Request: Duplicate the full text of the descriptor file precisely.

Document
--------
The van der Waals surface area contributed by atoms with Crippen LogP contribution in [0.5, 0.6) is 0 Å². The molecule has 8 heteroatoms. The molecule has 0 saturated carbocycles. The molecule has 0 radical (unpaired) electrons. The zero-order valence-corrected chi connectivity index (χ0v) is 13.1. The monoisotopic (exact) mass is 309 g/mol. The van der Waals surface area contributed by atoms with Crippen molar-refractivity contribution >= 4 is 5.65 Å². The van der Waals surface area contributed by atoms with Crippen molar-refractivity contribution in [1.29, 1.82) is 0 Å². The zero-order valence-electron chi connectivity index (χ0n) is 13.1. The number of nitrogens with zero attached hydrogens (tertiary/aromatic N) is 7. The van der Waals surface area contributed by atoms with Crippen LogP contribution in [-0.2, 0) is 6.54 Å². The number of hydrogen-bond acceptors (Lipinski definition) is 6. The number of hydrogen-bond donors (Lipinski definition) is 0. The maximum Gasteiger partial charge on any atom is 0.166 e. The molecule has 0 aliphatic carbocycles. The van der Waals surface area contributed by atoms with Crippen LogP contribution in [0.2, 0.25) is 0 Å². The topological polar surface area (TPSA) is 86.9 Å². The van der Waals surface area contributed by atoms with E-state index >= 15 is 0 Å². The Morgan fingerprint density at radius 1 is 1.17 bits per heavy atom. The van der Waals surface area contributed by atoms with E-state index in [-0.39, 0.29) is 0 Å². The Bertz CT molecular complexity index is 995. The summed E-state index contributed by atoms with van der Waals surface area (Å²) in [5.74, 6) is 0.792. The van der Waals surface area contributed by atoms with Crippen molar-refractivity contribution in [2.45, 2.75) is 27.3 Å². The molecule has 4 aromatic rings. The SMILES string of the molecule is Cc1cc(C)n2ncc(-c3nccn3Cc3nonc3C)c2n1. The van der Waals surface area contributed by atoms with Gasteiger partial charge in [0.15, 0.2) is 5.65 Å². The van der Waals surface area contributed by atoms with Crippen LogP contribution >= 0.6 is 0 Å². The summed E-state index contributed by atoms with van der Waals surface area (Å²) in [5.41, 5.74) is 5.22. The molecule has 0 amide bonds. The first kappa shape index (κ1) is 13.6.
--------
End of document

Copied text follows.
The van der Waals surface area contributed by atoms with Crippen LogP contribution in [0.5, 0.6) is 0 Å². The molecule has 8 heteroatoms. The molecule has 0 saturated carbocycles. The molecule has 0 radical (unpaired) electrons. The zero-order valence-corrected chi connectivity index (χ0v) is 13.1. The monoisotopic (exact) mass is 309 g/mol. The van der Waals surface area contributed by atoms with Crippen molar-refractivity contribution >= 4 is 5.65 Å². The van der Waals surface area contributed by atoms with Crippen molar-refractivity contribution in [1.29, 1.82) is 0 Å². The zero-order valence-electron chi connectivity index (χ0n) is 13.1. The number of nitrogens with zero attached hydrogens (tertiary/aromatic N) is 7. The van der Waals surface area contributed by atoms with Crippen LogP contribution in [-0.2, 0) is 6.54 Å². The number of hydrogen-bond acceptors (Lipinski definition) is 6. The number of hydrogen-bond donors (Lipinski definition) is 0. The maximum Gasteiger partial charge on any atom is 0.166 e. The molecule has 0 aliphatic carbocycles. The van der Waals surface area contributed by atoms with Crippen LogP contribution in [0.2, 0.25) is 0 Å². The topological polar surface area (TPSA) is 86.9 Å². The van der Waals surface area contributed by atoms with E-state index >= 15 is 0 Å². The Morgan fingerprint density at radius 1 is 1.17 bits per heavy atom. The van der Waals surface area contributed by atoms with E-state index in [-0.39, 0.29) is 0 Å². The Bertz CT molecular complexity index is 995. The summed E-state index contributed by atoms with van der Waals surface area (Å²) in [5.74, 6) is 0.792. The van der Waals surface area contributed by atoms with Crippen molar-refractivity contribution in [2.45, 2.75) is 27.3 Å². The molecule has 4 aromatic rings. The SMILES string of the molecule is Cc1cc(C)n2ncc(-c3nccn3Cc3nonc3C)c2n1. The van der Waals surface area contributed by atoms with Gasteiger partial charge in [0.15, 0.2) is 5.65 Å². The van der Waals surface area contributed by atoms with Crippen LogP contribution >= 0.6 is 0 Å². The summed E-state index contributed by atoms with van der Waals surface area (Å²) in [5.41, 5.74) is 5.22. The molecule has 0 amide bonds. The first kappa shape index (κ1) is 13.6.